Thermal evaporation and crystallisation reduces operating costs and recovers products from mine water effluent.

of solutes

An evaporator is used to evaporate a volatile solvent, usually water, from a solution. Its purpose is to concentrate non-volatile solutes such as organic compounds, inorganic salts, acids or bases. Typical solutes include phosphoric acid, caustic soda, sodium chloride, sodium sulphate, gelatine, syrups, Kraft liquors and urea.

In many applications evaporation results in the precipitation of solutes in the form of crystals, which are usually separated from the solution with cyclones, settlers, wash columns, elutriating legs, filters or centrifuges. Examples of precipitates are sodium chloride, sodium sulphate, sodium carbonate and calcium sulphate. The desired product can be the concentrated solution, the precipitated solids, or both.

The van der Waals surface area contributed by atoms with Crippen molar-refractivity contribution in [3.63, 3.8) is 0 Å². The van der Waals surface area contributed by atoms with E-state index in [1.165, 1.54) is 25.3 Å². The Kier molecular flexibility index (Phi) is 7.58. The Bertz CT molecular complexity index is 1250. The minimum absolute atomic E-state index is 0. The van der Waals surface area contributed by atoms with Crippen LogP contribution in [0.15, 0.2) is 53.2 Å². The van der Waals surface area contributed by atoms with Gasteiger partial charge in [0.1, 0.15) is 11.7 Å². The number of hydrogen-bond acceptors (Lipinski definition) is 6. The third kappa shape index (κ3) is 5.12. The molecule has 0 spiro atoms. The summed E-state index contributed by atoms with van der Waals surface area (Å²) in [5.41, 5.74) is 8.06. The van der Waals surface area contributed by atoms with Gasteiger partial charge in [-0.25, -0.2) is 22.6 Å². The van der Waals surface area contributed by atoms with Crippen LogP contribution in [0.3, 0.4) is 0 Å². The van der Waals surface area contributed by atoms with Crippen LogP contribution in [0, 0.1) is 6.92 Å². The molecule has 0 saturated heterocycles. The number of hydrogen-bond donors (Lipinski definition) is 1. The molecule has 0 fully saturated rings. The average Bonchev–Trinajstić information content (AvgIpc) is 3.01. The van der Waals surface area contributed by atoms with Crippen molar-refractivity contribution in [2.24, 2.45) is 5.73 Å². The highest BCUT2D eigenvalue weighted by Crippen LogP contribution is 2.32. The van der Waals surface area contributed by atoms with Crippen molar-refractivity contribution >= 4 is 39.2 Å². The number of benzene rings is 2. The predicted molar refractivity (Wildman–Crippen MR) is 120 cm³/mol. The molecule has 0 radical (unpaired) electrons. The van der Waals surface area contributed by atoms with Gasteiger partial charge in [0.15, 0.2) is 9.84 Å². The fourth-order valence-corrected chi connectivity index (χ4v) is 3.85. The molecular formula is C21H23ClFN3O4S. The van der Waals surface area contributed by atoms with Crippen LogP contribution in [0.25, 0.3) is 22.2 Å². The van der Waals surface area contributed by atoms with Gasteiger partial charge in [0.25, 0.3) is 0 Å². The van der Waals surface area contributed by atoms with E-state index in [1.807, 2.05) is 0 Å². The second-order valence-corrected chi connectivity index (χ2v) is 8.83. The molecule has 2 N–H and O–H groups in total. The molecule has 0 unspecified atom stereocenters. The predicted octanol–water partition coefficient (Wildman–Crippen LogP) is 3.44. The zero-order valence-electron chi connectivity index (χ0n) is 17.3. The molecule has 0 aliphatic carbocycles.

In some applications the evaporator is used primarily to recover a solvent, such as potable water from saline water. The relatively pure condensed water vapour from many evaporators is recovered for boiler feed makeup, salt washing, salt dissolving, pump seals, instrument purges, equipment and pipeline washing and other uses.